Takeaways on the Evan Walker Bridge
In these somber days of curfews, stay at home orders and bans on drinking in public, there are just a few bright lights on the horizon.
One is the attractive Evan Walker Bridge that crosses the Yarra from Flinders Street Station.
“The Evan” is one of 13 bridges between Church St and the Bolte Bridge.
Some local exercise fans have been on a bridge crawl along the Yarra and drawn up a list of what they have to offer.
The Webb near Docklands is challenging for the cyclist with a tricky bend to navigate and the Jim Stynes near Jeff’s Shed seems to sway as you cross the water.
But if you’re looking for a bridge where time seems to stand still then the Evan is the one for you.
Here you will find two willing bartenders busy concocting potions to please the Premier.
“We don’t want to promote what happened in Richmond,” barman Thomas Auer said. “They were pushing a grey line.”
The Evan may be just two bridges away from the infamous Swan and its five mainstream arches but it’s a world apart with one shapely foothold in the Yarra, known as Ponyfish Island.
Ponyfish locals are a well-behaved lot and they don’t approve of drinkers who purchase crowlers from back lane breweries, merely to flip the lids on the footpath or in a nearby park.
No, the island offers a scenic destination in itself, which in typical CBD fashion, is going against the current.
Where other venues have given up the ghost under the strict new lockdown laws, (even stalwart pubs in Richmond), Ponyfish Island has just opened up for takeaway.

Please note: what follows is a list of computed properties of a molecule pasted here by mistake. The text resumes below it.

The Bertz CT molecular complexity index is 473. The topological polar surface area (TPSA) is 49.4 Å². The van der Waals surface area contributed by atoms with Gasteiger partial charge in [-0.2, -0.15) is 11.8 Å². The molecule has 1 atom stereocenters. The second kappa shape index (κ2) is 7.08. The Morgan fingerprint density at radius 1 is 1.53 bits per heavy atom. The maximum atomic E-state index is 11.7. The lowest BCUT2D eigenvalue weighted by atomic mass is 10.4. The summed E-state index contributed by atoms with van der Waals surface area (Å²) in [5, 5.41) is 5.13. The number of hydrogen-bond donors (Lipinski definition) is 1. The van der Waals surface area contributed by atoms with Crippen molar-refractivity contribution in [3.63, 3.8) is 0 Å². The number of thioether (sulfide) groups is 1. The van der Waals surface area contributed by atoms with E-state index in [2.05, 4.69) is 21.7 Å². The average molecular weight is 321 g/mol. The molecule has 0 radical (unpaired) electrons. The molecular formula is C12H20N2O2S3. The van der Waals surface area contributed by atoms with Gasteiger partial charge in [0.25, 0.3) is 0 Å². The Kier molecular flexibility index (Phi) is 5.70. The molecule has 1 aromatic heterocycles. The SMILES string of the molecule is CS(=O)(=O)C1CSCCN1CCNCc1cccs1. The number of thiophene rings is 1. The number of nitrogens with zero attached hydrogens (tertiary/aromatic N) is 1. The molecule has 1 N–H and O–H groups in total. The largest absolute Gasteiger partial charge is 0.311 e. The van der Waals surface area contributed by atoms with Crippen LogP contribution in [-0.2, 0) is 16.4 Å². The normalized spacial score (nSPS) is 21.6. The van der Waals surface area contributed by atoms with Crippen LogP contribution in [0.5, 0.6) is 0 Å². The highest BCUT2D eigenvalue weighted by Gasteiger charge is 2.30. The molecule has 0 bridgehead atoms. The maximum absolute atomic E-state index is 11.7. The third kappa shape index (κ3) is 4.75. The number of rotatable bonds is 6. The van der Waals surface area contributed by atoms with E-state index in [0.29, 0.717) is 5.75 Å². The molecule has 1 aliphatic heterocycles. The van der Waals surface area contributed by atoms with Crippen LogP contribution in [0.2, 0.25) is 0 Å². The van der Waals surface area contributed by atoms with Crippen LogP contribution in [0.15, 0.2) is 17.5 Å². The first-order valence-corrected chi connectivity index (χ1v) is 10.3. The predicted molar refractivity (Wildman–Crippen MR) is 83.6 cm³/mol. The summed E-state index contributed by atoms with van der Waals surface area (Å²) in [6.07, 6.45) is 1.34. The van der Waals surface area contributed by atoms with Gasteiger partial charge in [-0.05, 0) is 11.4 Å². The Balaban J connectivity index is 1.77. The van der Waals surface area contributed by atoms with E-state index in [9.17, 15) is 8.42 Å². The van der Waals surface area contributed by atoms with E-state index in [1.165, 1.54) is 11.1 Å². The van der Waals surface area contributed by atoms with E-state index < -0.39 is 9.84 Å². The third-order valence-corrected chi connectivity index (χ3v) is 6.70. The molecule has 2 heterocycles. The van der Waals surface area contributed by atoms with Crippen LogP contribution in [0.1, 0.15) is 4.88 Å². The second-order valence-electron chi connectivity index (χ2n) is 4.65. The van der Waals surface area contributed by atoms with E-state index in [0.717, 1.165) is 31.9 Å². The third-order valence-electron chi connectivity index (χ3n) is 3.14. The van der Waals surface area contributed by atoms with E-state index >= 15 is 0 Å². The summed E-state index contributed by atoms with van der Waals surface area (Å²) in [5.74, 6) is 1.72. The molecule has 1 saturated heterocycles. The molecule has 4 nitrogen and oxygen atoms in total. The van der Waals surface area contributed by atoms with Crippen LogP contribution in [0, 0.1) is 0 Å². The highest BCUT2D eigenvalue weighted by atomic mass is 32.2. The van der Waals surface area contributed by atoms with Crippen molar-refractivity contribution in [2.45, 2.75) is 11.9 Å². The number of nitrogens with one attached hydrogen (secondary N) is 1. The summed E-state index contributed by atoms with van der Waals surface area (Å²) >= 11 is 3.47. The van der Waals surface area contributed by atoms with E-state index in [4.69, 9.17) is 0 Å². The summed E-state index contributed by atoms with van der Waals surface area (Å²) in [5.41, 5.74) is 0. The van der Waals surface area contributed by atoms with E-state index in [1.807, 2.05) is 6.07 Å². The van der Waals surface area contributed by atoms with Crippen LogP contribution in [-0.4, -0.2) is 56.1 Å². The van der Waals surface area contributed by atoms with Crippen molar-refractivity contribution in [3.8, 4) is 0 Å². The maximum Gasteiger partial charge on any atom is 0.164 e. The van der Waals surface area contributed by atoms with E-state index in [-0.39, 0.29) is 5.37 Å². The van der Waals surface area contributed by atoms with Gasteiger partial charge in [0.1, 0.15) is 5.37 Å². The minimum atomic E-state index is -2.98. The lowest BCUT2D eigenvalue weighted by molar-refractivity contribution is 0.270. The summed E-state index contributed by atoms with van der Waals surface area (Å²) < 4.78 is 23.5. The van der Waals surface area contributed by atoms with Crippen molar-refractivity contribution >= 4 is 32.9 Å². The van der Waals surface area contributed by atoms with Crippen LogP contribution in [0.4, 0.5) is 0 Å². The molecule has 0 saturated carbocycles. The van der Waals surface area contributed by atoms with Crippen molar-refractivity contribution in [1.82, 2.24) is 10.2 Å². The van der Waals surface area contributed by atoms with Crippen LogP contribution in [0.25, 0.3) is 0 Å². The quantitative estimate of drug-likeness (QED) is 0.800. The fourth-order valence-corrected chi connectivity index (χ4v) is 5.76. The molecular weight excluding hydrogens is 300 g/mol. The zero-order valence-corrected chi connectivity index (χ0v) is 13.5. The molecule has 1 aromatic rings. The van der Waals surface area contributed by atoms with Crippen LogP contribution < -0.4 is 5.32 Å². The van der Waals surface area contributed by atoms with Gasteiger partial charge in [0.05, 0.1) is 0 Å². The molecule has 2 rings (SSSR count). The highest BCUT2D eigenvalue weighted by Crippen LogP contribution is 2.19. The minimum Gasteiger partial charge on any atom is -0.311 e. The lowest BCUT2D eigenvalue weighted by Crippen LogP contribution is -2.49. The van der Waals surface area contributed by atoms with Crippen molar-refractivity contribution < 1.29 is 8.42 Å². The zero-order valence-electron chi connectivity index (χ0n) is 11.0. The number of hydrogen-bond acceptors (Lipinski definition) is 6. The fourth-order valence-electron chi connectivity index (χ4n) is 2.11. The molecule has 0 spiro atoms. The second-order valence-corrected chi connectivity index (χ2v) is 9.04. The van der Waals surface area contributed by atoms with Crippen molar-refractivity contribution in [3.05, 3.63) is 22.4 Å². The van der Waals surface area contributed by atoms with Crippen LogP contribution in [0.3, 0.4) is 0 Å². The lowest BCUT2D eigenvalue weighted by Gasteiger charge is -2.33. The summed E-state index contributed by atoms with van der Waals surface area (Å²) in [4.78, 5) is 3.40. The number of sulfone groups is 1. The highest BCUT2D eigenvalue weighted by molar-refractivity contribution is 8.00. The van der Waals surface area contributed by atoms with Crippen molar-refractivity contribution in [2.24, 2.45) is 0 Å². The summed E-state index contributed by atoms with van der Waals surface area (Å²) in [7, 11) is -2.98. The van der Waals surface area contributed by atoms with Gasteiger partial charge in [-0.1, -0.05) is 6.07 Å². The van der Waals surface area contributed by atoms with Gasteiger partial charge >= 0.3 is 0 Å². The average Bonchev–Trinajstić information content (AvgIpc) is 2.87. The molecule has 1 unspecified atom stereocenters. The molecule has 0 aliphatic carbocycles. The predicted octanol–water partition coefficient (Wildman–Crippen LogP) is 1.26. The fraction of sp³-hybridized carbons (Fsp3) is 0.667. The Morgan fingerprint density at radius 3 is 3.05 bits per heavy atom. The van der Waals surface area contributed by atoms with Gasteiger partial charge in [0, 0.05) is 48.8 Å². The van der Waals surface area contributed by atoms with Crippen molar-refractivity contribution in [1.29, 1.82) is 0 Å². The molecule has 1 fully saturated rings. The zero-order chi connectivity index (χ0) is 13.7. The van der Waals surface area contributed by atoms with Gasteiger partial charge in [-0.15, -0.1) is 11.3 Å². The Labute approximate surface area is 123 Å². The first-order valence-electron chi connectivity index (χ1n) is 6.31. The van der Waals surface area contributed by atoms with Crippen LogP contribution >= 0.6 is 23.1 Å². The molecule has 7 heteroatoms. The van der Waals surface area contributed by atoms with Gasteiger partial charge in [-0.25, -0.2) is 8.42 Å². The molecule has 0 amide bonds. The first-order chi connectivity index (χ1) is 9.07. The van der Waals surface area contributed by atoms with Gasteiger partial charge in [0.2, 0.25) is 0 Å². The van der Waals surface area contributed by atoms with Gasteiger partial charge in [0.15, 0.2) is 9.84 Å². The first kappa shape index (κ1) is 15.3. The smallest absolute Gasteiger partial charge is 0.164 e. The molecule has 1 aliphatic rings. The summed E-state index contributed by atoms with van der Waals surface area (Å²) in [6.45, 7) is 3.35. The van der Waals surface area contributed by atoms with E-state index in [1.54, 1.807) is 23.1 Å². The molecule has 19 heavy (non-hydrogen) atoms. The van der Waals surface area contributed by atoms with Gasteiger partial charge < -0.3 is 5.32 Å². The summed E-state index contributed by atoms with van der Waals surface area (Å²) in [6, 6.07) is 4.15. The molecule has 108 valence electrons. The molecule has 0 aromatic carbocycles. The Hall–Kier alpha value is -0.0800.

The decision was made a week ago and the guys put up a sign stating, “Yes, we sell takeaway alcohol”.
“We’ve always wanted to do takeaway,” Thomas said. In the past “we just closed. We said this lockdown we need to try.”
The bar staff are in the process of drawing up a list of cocktails with instructions on how to mix them at home.
They acknowledge there is quite a lot of competition. Other bars were busy with bottled espresso martinis back in the second lockdown, but lockdown six has finally registered in this secluded little outpost.
“We haven’t sold any drinks today but we’re hopeful,” Thomas said. “There are a lot of people walking around at sunset.”
Back in the old days you had to beat 700 other patrons to get noticed at the bar and most locals couldn’t be bothered fighting through the after-work crowd.
But now is the time to rediscover what is on offer on the Evan. The bar’s even open at 3pm on a rainy Monday afternoon.
Caption: Barman Thomas Auer waiting for customers on Ponyfish Island.